Bartlett, G. (2018). Functionalism and the problem of occurrent states. Philosophical Quarterly, 68(270), 1-20. doi:10.1093/pq/pqx043
[Abstract]In 1956 U. T. Place proposed that consciousness is a brain process. More attention should be paid to his word 'process'. There is near-universal agreement that experiences are processive--as witnessed in the platitude that experiences are occurrent states. The abandonment of talk of brain processes has benefited functionalism, because a functional state, as it is usually conceived, cannot be a process. This point is dimly recognized in a well-known but little-discussed argument that conscious experiences cannot be functional states because the former are occurrent, while the latter are dispositional. That argument fails, but it can be made sound if we reformulate it with the premise that occurrent states are processive. The only way for functionalists to meet the resulting challenge is to abandon the standard individuation of functional states in terms of purely abstract causal roles.
[Citing Place (1956)]  [Citing Place (1967)]  
Download: Bartlett (2018) Functionalism and the Problem of Occurrent States.pdf
Citing Place (1956) in context (citations start with an asterisk *):
* The only philosopher during the materialist turn of the 1960s and 1970s who seems to have been alive to these issues [wrt the difference between processes and states] was U. T. Place. In 1956, he asked 'Is Consciousness a Brain Process?' Famously, he answered ‘Yes'—or more precisely, he defended the logical coherence of that answer. What is now seldom noticed, however, is his persistent use of the word ‘process'. Place did not emphasize this word in 1956, when he was intent on defending the very intelligibility of materialism. But a decade later, he was moved to clarify as follows:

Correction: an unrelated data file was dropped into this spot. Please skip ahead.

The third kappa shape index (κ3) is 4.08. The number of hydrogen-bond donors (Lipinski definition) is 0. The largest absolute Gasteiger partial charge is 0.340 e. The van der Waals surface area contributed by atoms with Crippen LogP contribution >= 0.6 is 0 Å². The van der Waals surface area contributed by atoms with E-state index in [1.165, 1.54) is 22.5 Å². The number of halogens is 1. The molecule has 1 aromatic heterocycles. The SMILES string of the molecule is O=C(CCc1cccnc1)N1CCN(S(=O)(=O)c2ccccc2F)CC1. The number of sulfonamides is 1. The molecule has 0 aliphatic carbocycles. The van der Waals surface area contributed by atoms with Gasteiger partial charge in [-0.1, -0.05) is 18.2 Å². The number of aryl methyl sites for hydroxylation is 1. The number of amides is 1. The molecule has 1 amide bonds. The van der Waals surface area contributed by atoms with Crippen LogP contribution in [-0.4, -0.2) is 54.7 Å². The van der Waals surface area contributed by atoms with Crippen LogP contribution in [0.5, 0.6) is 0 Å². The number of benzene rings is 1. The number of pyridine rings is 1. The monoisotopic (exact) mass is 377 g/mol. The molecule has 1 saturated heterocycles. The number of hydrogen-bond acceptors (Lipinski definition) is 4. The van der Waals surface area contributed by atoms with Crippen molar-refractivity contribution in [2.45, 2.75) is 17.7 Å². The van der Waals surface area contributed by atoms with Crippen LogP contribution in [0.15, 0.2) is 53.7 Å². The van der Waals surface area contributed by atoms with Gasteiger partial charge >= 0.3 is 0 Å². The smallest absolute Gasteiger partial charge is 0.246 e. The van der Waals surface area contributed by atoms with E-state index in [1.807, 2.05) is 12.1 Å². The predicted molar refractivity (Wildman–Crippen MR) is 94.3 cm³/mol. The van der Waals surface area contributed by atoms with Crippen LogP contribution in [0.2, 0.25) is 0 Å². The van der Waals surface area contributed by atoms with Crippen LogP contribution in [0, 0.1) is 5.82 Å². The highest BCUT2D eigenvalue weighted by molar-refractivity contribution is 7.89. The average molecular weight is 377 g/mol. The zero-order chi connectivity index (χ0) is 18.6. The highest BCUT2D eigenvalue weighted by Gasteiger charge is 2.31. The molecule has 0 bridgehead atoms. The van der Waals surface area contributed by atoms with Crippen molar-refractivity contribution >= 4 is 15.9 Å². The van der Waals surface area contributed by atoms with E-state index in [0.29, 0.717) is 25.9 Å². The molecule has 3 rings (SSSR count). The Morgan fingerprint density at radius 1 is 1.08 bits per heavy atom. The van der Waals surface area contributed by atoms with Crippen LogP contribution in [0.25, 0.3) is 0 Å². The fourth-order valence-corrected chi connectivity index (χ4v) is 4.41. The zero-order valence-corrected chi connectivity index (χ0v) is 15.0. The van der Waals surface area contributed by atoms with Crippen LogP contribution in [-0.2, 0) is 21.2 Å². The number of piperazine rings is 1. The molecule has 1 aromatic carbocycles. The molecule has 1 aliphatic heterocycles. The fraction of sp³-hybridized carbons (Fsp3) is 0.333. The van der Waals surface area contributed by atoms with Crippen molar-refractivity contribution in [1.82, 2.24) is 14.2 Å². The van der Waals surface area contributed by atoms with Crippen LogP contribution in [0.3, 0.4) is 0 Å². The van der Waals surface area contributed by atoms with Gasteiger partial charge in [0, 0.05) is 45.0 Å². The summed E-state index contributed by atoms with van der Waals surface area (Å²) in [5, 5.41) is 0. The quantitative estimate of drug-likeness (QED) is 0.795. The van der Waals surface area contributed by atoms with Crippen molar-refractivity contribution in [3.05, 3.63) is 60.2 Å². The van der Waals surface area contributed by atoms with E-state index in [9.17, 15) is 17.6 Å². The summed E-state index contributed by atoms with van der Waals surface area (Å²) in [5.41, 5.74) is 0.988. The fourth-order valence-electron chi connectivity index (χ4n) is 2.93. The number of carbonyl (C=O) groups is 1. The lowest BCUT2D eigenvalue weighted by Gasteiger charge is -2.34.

The view I was defending . . . is that statements like ‘having a pain is a process in the brain' are logically defensible, and I emphasize the word ‘process.' The theory as I understand it is a theory about mental processes, not a theory about mental states, and having a pain on this view is a mental process, not a mental state. And if it is not a mental state it cannot be a brain state. (1967: 56)
However, this attempted correction came too late; the default use of the word 'state' was already taking hold. Even Place's colleague J. J. C. Smart, who had initially followed him in identifying sensations with brain processes (Smart 1959), had by then converted (Smart 1967) to Armstrong's ‘central state materialism' (1968; see the quotation from Armstrong above). The distinction between states and processes was pushed aside, and with it, Place's specific association of experiences with brain processes. (And despite Place's attempt to correct the record, his own view is now routinely described in terms of brain states.)
* Place saw that functionalism had a problem with brain processes. The quotation above is from his comments on Hilary Putnam's seminal defence of functionalism, ‘Psychological Predicates' (Putnam 1967). Place goes on to argue that just as pain cannot be a brain state, nor can it be a functional state—for it is no state at all. I suspect that he was right. I also think that philosophers now mostly assume that he was right—though they do not see this as a significant fact, and they certainly do not connect it to Place. I shall argue that if conscious experiences are processes, as we seem to think they are, then we must reject the standard forms of functionalism, just as Place did.